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Clio   


river Halys. This stream, which rises in the mountain country of
Armenia, runs first through Cilicia; afterwards it flows for a while
with the Matieni on the right, and the Phrygians on the left: then,
when they are passed, it proceeds with a northern course, separating
the Cappadocian Syrians from the Paphlagonians, who occupy the left
bank, thus forming the boundary of almost the whole of Lower Asia,
from the sea opposite Cyprus to the Euxine. Just there is the neck
of the peninsula, a journey of five days across for an active walker.
There were two motives which led Croesus to attack Cappadocia:
firstly, he coveted the land, which he wished to add to his own
dominions; but the chief reason was that he wanted to revenge on Cyrus
the wrongs of Astyages, and was made confident by the oracle of
being able so to do: for Astyages, son of Cyaxares and king of the
Medes, who had been dethroned by Cyrus, son of Cambyses, was
Croesus' brother by marriage. This marriage had taken place under
circumstances which I will now relate. A band of Scythian nomads,
who had left their own land on occasion of some disturbance, had taken
refuge in Media. Cyaxares, son of Phraortes, and grandson of
Deioces, was at that time king of the country. Recognising them as
suppliants, he began by treating them with kindness, and coming
presently to esteem them highly, he intrusted to their care a number
of boys, whom they were to teach their language and to instruct in the
use of the bow. Time passed, and the Scythians employed themselves,
day after day, in hunting, and always brought home some game; but at
last it chanced that one day they took nothing. On their return to
Cyaxares with empty hands, that monarch, who was hot-tempered, as he
showed upon the occasion, received them very rudely and insultingly.
In consequence of this treatment, which they did not conceive
themselves to have deserved, the Scythians determined to take one of
the boys whom they had in charge, cut him in pieces, and then dressing
the flesh as they were wont to dress that of the wild animals, serve
it up to Cyaxares as game: after which they resolved to convey
themselves with all speed to Sardis, to the court of Alyattes, the son
of Sadyattes. The plan was carried out: Cyaxares and his guests ate of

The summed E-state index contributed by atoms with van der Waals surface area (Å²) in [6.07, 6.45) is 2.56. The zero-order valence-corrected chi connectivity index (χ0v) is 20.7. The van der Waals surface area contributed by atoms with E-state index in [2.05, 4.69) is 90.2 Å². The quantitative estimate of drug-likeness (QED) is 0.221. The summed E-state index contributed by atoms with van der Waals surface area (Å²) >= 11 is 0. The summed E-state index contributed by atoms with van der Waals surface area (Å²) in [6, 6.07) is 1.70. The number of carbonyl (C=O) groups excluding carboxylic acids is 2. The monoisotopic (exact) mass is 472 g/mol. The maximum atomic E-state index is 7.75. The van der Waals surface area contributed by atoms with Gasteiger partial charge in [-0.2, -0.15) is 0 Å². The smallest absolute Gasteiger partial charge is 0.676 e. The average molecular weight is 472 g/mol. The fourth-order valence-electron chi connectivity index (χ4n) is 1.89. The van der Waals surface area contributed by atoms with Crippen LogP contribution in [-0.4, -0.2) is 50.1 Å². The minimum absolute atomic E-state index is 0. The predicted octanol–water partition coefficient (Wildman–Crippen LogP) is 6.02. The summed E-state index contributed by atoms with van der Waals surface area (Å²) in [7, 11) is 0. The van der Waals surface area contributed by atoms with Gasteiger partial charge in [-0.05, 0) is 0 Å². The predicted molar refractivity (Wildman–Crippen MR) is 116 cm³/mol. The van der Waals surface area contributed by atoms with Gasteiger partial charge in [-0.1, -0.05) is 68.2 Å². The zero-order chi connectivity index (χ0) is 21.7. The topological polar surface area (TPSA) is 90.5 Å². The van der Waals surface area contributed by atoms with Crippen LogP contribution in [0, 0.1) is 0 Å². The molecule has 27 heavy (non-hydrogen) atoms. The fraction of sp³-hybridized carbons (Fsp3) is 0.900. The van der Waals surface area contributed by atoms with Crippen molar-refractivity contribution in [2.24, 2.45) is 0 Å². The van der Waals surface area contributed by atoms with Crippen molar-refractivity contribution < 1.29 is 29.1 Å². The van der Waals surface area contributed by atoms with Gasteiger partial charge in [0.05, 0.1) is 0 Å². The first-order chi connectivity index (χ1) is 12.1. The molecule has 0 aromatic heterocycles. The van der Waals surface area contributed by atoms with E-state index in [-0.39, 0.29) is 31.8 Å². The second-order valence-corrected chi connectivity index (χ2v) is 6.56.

the flesh prepared by the Scythians, and they themselves, having
accomplished their purpose, fled to Alyattes in the guise of
suppliants.
Afterwards, on the refusal of Alyattes to give up his suppliants
when Cyaxares sent to demand them of him, war broke out between the
Lydians and the Medes, and continued for five years, with various
success. In the course of it the Medes gained many victories over
the Lydians, and the Lydians also gained many victories over the
Medes. Among their other battles there was one night engagement. As,
however, the balance had not inclined in favour of either nation,
another combat took place in the sixth year, in the course of which,
just as the battle was growing warm, day was on a sudden changed
into night. This event had been foretold by Thales, the Milesian,
who forewarned the Ionians of it, fixing for it the very year in which
it actually took place. The Medes and Lydians, when they observed
the change, ceased fighting, and were alike anxious to have terms of
peace agreed on. Syennesis of Cilicia, and Labynetus of Babylon,
were the persons who mediated between the parties, who hastened the
taking of the oaths, and brought about the exchange of espousals. It
was they who advised that Alyattes should give his daughter Aryenis in
marriage to Astyages, the son of Cyaxares, knowing, as they did,
that without some sure bond of strong necessity, there is wont to be
but little security in men's covenants. Oaths are taken by these
people in the same way as by the Greeks, except that they make a
slight flesh wound in their arms, from which each sucks a portion of
the other's blood.
Cyrus had captured this Astyages, who was his mother's father, and
kept him prisoner, for a reason which I shall bring forward in another
of my history. This capture formed the ground of quarrel between Cyrus
and Croesus, in consequence of which Croesus sent his servants to

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